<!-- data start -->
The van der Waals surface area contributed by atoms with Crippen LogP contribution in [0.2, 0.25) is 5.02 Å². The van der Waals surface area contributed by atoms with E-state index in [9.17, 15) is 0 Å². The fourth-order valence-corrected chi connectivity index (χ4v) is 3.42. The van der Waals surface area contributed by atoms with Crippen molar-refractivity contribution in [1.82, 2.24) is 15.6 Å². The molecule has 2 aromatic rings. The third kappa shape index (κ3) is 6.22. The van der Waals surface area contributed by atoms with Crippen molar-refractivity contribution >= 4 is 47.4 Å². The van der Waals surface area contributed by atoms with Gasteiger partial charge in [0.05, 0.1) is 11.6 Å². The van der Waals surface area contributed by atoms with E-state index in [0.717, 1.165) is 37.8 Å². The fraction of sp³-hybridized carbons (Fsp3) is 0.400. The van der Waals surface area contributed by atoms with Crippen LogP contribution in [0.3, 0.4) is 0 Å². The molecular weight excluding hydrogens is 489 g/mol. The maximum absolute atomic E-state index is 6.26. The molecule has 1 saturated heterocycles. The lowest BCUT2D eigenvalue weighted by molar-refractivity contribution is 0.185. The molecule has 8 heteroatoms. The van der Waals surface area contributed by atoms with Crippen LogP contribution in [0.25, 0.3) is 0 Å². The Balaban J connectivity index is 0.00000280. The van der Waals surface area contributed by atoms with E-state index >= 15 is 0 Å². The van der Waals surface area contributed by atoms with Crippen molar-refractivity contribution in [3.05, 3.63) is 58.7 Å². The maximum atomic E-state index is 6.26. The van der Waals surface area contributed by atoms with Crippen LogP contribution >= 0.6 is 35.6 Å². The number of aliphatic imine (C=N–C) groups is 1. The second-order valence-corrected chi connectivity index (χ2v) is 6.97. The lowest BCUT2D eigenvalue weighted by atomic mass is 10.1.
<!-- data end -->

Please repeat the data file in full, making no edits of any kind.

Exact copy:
The van der Waals surface area contributed by atoms with Crippen LogP contribution in [0.2, 0.25) is 5.02 Å². The van der Waals surface area contributed by atoms with E-state index in [9.17, 15) is 0 Å². The fourth-order valence-corrected chi connectivity index (χ4v) is 3.42. The van der Waals surface area contributed by atoms with Crippen molar-refractivity contribution in [1.82, 2.24) is 15.6 Å². The molecule has 2 aromatic rings. The third kappa shape index (κ3) is 6.22. The van der Waals surface area contributed by atoms with Crippen molar-refractivity contribution >= 4 is 47.4 Å². The van der Waals surface area contributed by atoms with Gasteiger partial charge in [0.05, 0.1) is 11.6 Å². The van der Waals surface area contributed by atoms with E-state index in [0.717, 1.165) is 37.8 Å². The fraction of sp³-hybridized carbons (Fsp3) is 0.400. The van der Waals surface area contributed by atoms with Crippen LogP contribution in [0.3, 0.4) is 0 Å². The molecular weight excluding hydrogens is 489 g/mol. The maximum absolute atomic E-state index is 6.26. The molecule has 1 saturated heterocycles. The lowest BCUT2D eigenvalue weighted by molar-refractivity contribution is 0.185. The molecule has 8 heteroatoms. The van der Waals surface area contributed by atoms with Crippen LogP contribution in [0.25, 0.3) is 0 Å². The Balaban J connectivity index is 0.00000280. The van der Waals surface area contributed by atoms with E-state index >= 15 is 0 Å². The van der Waals surface area contributed by atoms with Crippen molar-refractivity contribution in [3.05, 3.63) is 58.7 Å². The maximum atomic E-state index is 6.26. The van der Waals surface area contributed by atoms with Crippen LogP contribution >= 0.6 is 35.6 Å². The number of aliphatic imine (C=N–C) groups is 1. The second-order valence-corrected chi connectivity index (χ2v) is 6.97. The lowest BCUT2D eigenvalue weighted by atomic mass is 10.1.